This is how tagging works. A (free) tagging service, such as del.ico.us, allows the reader to put their tags for a particular webpage in its database. In itself this is useful, in the future if you want to find an article you just have to remember one of the tags and it will list all the sites you have given that particular tag (rather than remembering the whole path to the file). However, if others have tagged the web page too (they usually have) then you can follow all their tags and find related articles. This is best illustrated by an example; the following link shows all the sites people have tagged “R” (the statistical software package); follow the link and see where it takes you (http://del.icio.us/tag/R )


You can even place a person’s tags in your RSS aggregator. If you find a guru then you see what they are reading. The opportunities for coaching are enormous.





You may recognise this scenario:


  • You are part of a working party producing a new guidance note.
  • The “master” document is owned by the chairman;
  • every so often you send in your comments by email and they have to type them in (choosing some, leaving out others).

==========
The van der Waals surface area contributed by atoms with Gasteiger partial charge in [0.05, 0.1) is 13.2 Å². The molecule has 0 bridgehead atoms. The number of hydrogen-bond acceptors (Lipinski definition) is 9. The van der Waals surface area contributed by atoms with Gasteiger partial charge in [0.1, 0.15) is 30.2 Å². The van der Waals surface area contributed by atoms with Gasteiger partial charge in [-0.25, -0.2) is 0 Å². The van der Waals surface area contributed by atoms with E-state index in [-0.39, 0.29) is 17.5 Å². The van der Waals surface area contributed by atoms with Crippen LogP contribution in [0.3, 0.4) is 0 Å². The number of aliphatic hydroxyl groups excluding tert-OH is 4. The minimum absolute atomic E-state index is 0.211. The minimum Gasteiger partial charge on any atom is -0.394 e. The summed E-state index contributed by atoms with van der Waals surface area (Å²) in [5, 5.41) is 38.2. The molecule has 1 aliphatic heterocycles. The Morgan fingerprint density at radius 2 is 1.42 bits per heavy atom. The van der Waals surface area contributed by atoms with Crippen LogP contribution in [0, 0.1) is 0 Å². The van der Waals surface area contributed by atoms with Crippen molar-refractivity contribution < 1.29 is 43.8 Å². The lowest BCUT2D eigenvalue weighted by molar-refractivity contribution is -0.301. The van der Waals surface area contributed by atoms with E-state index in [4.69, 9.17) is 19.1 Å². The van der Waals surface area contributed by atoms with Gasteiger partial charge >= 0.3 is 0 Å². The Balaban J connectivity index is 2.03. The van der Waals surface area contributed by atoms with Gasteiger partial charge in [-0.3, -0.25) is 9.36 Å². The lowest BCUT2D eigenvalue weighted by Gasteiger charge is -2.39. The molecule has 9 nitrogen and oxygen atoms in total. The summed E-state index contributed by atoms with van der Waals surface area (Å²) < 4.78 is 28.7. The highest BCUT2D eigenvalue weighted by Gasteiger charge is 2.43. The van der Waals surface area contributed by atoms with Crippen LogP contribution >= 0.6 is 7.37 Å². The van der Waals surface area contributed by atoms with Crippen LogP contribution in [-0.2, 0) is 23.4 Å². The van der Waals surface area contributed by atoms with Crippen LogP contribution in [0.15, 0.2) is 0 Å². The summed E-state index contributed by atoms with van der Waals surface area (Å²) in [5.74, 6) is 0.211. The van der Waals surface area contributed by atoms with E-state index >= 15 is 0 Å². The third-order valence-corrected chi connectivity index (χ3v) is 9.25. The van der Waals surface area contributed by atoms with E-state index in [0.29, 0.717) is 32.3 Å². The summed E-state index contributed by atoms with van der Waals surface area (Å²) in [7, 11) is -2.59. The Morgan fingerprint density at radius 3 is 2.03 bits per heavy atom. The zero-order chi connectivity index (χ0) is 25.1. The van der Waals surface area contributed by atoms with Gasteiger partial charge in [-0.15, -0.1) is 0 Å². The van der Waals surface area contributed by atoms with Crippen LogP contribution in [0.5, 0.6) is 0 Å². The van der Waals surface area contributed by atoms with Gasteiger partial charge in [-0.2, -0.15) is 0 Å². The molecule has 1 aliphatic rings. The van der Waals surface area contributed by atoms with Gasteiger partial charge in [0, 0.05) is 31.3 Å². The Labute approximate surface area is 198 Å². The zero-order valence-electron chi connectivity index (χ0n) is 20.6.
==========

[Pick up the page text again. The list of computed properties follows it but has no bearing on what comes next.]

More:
• The poor chairman is deluged periodically...
  • ... and you don’t feel like you own the document.


This is a mess; it is inefficient.


How about having a single document that you all edit and can see updates immediately? This has to be better initially, though we can see that towards publication a single editor is often called for to get a consistent style. The problem with this is that we all work for different organisations and don’t share a network.


Wikis are one solution. They are webpages that the readers can edit. They can be completely open or password protected, so only some readers can edit them, or even view them. Check out the PBwiki tour!


These are also a great way to work within a team within the same organisation. One of the authors has been working with them for the past few months and they have revolutionised the way the team works. We have been using one to help the ICA working party.


Try wikipedia(an online encyclopaedia written by the users) to see how powerful they are. This only started a few years ago and now has nearly a million English articles which rival the encyclopaedia Britannica for accuracy.


This article discusses the uses of wikis in business.


IT issues


This stuff is free, of course your time and effort isn't. You won’t be dependent on a huge budget but you will probably need the cooperation of your IT department. Use the internet to assist any proposal you may need to make. There are many precedents and increasing numbers of case studies for collaborative Web technologies out there. So you should be able to make a case to your IT department.



What next


We’re working on developing the ideas and tools identified in our 2005 GIRO paper in a working party that will be presenting its findings at the 2006 GIRO conference; our wiki is available for all to see at http://toolkit.pbwiki.com/ . We’re also looking at how we can help The Actuarial Profession with its knowledge and information management challenge.